Telstra has taken a $1.2 billion hit to its half year FY2021 revenue after posting declines across all its business segments.
In the half year ended 31 December 2021, the telco posted revenue of $11 billion, a 9.7 percent decline year over year from $12.2 billion. EBITDA declined 14.7 percent from $4.8 billion to $4.1 billion, while profit also declined 2.2 percent to $1.13 billion.
Contributing to the slowdowns were revenue declines across every business segment, with fixed wholesale and mobile taking the biggest hits for the period.
Fixed wholesale reported a 19 percent decline to $770 million due to costs related to the ongoing NBN migration, partly offset by growth from products like Telstra fibre.
Mobile declined 12 percent to $4.7 billion despite adding 80,000 more active services, after taking a $500 million hit from lower hardware sales and $150 million in lost revenue from international roaming.
Fixed consumer and small business (C&SB), global and fixed enterprise segments also declined by 7.5 percent, 10.8 percent and 6.4 percent, respectively.
Despite the declines, chief executive Andrew Penn said Telstra’s finances are at a turning point as it anticipates growth in underlying EBITDA.
“After a decade of disruption following the creation of the NBN, and with its rollout now declared complete, we can clearly see the path to underlying growth ahead of us,” Penn said.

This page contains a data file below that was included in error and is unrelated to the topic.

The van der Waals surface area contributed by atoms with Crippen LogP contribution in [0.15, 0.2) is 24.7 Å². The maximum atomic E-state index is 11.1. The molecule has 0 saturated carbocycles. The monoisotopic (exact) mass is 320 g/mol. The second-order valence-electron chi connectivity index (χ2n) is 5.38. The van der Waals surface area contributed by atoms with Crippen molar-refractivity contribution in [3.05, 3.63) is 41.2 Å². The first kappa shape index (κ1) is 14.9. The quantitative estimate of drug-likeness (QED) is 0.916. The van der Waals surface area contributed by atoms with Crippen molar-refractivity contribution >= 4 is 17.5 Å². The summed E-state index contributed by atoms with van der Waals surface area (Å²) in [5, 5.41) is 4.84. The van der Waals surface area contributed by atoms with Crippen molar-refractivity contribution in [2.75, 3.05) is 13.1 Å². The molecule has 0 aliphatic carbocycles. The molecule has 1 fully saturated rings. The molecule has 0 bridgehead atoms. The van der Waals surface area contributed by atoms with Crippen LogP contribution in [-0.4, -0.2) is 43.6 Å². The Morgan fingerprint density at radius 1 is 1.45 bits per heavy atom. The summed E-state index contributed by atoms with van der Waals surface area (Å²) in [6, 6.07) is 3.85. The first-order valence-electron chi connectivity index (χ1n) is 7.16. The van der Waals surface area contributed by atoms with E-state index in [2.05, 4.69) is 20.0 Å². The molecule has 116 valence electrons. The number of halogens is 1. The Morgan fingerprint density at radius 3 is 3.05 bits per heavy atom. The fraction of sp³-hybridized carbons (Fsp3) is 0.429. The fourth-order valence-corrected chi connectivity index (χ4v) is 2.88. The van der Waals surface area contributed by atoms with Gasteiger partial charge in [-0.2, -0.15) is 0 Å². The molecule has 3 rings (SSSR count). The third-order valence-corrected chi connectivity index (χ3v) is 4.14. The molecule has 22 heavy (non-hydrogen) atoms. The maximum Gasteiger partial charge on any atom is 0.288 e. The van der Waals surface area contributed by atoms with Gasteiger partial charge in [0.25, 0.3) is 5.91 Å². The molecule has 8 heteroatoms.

“We responded strongly to the financial headwinds created by the nbn through our T22 strategy. This strategy is transforming Telstra while balancing the needs of our customers, our employees and our shareholders. We are now less than 18 months from completing T22. We have achieved an extraordinary amount and Telstra today is a leaner, more responsive, and more agile company than it has ever been.”
Penn added that the telco is in a strong position to grow thanks to investments in innovation and technology, digitisation and networks, improving customer experience and capital management.
“To ensure our future success, we must recognise this moment for what it is – the time to be bold and seize the opportunities we have been patiently building towards. There is a lot of work ahead of us, but I remain confident we can achieve our financial ambitions,” he said.
Penn said the T22 strategy has been on track but said there was still work to be done.
“More than 80 per cent of milestones are now delivered or on track to be delivered. Our discipline in delivering T22 has brought enormous change for Telstra which is supporting the turnaround of the company,” he said.
“Having said that, the hardest part of any transformation is often seeing it through to the end and we have more to do in customer experience in particular.”
Telstra also provided an update on the planned restructuring announced in November last year. Penn said the company had “significantly progressed” in establishing InfraCo Towers as a separate operating business and is expected to be completed at the end of FY2021.
“We plan to commence the process for external strategic investment into InfraCo Towers early in the first quarter of FY22, with binding offers to be submitted by the second quarter of FY22,” Penn said.
“We are undertaking significant verification and due diligence on our towers and property, appointed key members of the management team and advisors, and preparation work is well advanced to meet our timetable.”
Penn added that “significant progress” has been made towards finalising the inter-company agreements between ServeCo and InfraCo Towers, the redesign of processes and implementation of new tower asset management systems.
Looking ahead, Telstra updated its financial guidance for the full FY2021. Income guidance has been reduced from between $23.2 billion – $25.1 billion to between $22.6 billion – $23.2 billion due to low-margin hardware and other equipment sales.